Hamilton, Adams, Jefferson
This highly important work on the role of the Enlightenment, the eighteenth century intellectual movement that formed the philosophical basis for the divergent politics of Alexander Hamilton, John Adams, and Thomas Jefferson in the early years of the American Republic, is an eminently readable, highly researched, and delightfully thoughtful contribution to the contemporary valuations of three of America's founders.
Darren Staloff's introduction on the Enlightenment is eminently clear, concise, and highly instructive in its exposition of the European backgrounds, features, forms, and politics of that intellectual system and well worth reading for its own sake. His treatment of Hamilton, the financial wizard of the young Republic who set the new country on a sound economic footing, explicates the New Yorker's place as one who both fulfilled the theories and practices of the Enlightenment in his own person and extended that fulfillment to the realm of public political economy.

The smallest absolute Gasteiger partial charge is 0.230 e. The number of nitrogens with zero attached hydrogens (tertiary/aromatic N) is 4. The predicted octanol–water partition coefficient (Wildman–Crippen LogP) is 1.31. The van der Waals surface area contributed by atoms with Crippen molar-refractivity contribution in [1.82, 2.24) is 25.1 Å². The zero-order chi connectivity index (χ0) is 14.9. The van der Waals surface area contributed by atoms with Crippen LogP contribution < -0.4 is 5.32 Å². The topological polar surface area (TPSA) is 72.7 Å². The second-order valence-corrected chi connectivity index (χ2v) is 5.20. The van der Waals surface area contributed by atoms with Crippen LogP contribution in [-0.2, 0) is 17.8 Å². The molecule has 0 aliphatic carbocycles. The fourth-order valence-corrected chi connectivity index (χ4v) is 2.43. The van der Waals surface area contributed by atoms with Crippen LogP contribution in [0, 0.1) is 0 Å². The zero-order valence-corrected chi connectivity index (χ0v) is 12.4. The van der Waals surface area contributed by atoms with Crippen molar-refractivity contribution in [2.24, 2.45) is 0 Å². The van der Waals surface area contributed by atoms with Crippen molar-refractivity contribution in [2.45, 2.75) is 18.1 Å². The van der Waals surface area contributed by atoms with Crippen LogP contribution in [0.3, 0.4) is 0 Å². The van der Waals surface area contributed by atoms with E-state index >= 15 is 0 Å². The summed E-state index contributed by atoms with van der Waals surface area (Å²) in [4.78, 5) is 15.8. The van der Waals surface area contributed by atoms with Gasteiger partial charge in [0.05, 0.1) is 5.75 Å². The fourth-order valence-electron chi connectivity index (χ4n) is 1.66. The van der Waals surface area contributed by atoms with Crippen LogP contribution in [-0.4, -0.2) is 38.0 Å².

The Yankee of the trio, John Adams, an American curmudgeon who, as President, was initially hamstrung by his retention of George Washington's Cabinet, receives equally thorough and clear treatment, especially as Staloff charts his intellectual and emotional development in espousing and then transcending the principles of Enlightenment thought.
Jefferson, the quintessential Virginian who embodied many of the contradictions inherent in eighteenth century thought and in the very impetus for liberty, receives thoughtful treatment as one who handed on the tradition of Enlightenment while at the same time becoming a harbinger of a revolutionary Romanticism that was to inform American thought as part of Jefferson's legacy in embracing the politics of principle.